Amina Chawahir Mohamed Jibril (Somali: Aamina Maxamed Jibriil; Arabic: امينة محمد جبريل) (born 5 October 1961) is a Kenyan lawyer, diplomat and politician. She is presently serving as the Cabinet Secretary for Education in Kenya.  She previously served as chairwoman of the International Organization for Migration and the World Trade Organisation's General Council, as well as Assistant Secretary-General and Deputy Executive Director of the United Nations Environment Programme. She served as the Cabinet Secretary for Foreign Affairs of Kenya from May 2013 to February 2018, when President Uhuru Kenyatta, after re-election, moved her to the Education docket. 
Mohamed was born on 5 October 1961 in Kakamega, British Kenya, to an ethnic Somali family. She is the eighth of nine siblings. Her family belongs to the Dhulbahante Harti Darod clan, and hails from the northern SSC region of Somalia. Mohamed spent her childhood in a modest household in Amalemba, Kakamega, where she passed much of her time reading Sherlock Holmes stories and other detective fiction. She later developed a taste for international affairs.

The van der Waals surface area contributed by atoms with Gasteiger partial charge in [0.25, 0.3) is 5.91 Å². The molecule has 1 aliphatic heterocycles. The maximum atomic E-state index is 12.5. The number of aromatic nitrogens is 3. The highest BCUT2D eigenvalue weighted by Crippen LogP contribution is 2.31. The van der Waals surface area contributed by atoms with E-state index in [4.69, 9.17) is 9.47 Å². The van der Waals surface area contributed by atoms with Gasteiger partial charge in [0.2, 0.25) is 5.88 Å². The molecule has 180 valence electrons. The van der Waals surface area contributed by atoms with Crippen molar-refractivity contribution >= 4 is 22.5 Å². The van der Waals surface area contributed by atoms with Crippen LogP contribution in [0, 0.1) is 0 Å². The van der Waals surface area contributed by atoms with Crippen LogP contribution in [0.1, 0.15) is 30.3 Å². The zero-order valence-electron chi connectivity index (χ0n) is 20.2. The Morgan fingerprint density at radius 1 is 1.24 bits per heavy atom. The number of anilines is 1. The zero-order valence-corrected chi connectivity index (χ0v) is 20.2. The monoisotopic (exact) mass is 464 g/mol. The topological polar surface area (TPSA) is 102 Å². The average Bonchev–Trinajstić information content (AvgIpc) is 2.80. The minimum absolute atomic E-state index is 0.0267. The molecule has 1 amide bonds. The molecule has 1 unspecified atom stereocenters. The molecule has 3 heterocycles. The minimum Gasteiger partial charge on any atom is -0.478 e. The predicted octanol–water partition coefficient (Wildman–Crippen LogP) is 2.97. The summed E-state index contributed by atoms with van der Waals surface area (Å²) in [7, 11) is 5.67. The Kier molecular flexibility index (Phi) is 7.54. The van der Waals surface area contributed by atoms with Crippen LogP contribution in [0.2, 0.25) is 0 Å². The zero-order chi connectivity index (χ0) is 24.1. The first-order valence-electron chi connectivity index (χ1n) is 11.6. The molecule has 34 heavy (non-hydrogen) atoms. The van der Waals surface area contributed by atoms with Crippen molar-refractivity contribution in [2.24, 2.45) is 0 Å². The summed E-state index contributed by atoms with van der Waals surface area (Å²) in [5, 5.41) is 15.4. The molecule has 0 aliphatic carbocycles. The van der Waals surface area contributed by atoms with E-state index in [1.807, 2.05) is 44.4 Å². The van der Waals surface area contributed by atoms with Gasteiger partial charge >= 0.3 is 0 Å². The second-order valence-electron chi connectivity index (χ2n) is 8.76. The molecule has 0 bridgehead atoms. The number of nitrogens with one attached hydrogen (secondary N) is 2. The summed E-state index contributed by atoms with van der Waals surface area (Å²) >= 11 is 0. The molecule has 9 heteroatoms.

For her elementary studies, Mohamed attended the Township Primary School in Kakamega and later Butere Girls and Highlands Academy. Her mother believed strongly in the importance of education, and would frequently drop by her classes to monitor her performance. Upon graduation, Mohamed moved to Ukraine on a scholarship to study at the University of Kiev. She completed the institution's courses, earning a Master of Laws (LLM) in International Law. Mohamed later obtained a Postgraduate Diploma (PGDip) in International Relations from the University of Oxford. Through a Fellowship at the United Nations Institute for Training and Research (UNITAR), she also followed several training courses on international law.
In 2002, Amina married Khalid Ahmed, a fellow Somali to whom she credits a lot of her success. The couple have two children and also care for four orphans.
Mohamed began her career in 1985 as a legal officer at the Kenyan Ministry of Local Government. Her duties included assessing World Bank projects and tabling municipal by-laws. Between 1986 and 1990, Mohamed served as a Legal Advisor in Kenya's Ministry of Foreign Affairs, where she drafted and negotiated various bilateral and international treaties. Among these were Bilateral Air Services Agreements with the United Arab Emirates, Oman, Iran and the United Kingdom, as well as the African Convention on the Rights of the Child. Although a number of job opportunities overseas were available, Mohamed chose to remain with her parents as her father was ailing.